These people deserve to be remembered just as much as those who had families and descendants of their own.  There is usually more to a story, something to extend that branch just a bit further.  The same goes for Irish people wondering about a member of their family who “disappeared” to America.  It is not too late to find out what happened to them.

Please check out the Resources page for help on getting started with your own research, or send an email to: aine@archival-solutions.com.  If you would like to hire a professional to help in your search, please visit the Services page for more information.


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The AOH: From Concord to Clontarf

I wanted to write about Irish fraternal organizations and societies that emerged in nineteenth century America as the population of Irish immigrants grew, but then I realized I really don’t know anything about the subject.  Instead, I will share some thoughts on the Irish immigrant experience, with a bit on Irish-American organizations.

When I was in Concord, New Hampshire early in October, the parish secretary of St. John the Evangelist Catholic Church pointed to a house where Mass was said in the days before the church was built and the parish established in 1869.  She said that the Irish (who were more or less the only Catholics in Concord at the time) had to be careful because they could be evicted for having a priest say Mass in their home.

St. John the Evangelist Catholic Church - Concord, NH (photo by Regan McCormack)

My great-great-grandfather came to live in Concord shortly after arriving in America in 1864.  His name was Patrick Foley, and he came from Kilmichael Parish in County Cork (see the last post.)  Patrick Foley could read and write, and at various times served as doorkeeper, secretary, and president of the St. Patrick’s Benevolent Society in Concord.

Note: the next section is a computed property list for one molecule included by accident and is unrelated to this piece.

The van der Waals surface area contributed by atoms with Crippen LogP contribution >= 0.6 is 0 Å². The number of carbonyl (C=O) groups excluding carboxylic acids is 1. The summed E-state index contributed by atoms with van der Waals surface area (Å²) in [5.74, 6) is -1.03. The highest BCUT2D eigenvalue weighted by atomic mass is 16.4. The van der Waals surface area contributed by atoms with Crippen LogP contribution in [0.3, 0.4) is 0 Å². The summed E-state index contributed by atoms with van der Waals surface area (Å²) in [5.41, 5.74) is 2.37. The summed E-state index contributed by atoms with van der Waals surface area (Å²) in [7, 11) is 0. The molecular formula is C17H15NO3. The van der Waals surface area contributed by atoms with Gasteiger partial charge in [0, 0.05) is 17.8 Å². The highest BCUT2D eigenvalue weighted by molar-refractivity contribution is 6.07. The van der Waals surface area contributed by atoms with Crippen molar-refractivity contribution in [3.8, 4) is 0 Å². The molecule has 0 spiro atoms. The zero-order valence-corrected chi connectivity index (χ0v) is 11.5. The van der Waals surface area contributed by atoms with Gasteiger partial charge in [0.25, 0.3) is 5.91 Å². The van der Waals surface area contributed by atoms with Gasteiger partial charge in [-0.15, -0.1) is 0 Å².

Another one of my great-great-grandfathers, John Regan, came from Kilmichael Parish in County Cork as well and settled in Concord.  He could neither read nor write, and very likely couldn’t even speak English when he left Ireland.  If the people of Concord were intolerant of Catholics, one can imagine they did not have much time for non-English speakers.  Organizations such as the St. Patrick’s Benevolent Society and the Ancient Order of Hibernians (the AOH, who had a branch in Concord) would have been very important in helping new immigrants adjust to life in America and help protect their religious rights.

My great-great-grandfathers moved west to Clontarf, Minnesota in the late 1870s as part of Bishop John Ireland’s Catholic colonization efforts.  Most of the early settlers were fellow Irishmen and women who had worked for ten years or more in the crowded cities on the East coast or farmed small plots of rented land, saving what money they could for a chance to own land and live in a community where they had their own church and their own priest.

St. Malachy Catholic Church Clontarf, MN

The AOH hall still stands in Clontarf, Minnesota and serves as St. Malachy Parish Hall.  On the prairie of Western Minnesota, the goals of the AOH began to shift.  They could turn their attention toward selling insurance policies and planning St. Patrick’s Day programs now that they were free to practice their religion.

What does any of this mean to you, as you search for your Irish relatives who came to America?  Not sure, exactly, except I hope it contributes to your understanding of what life was like for Irish immigrants in America.

The AOH still exists today.  There are a number of local branches throughout America.  Go here for a list.  Maybe your relative was once a member, or your cousins still are…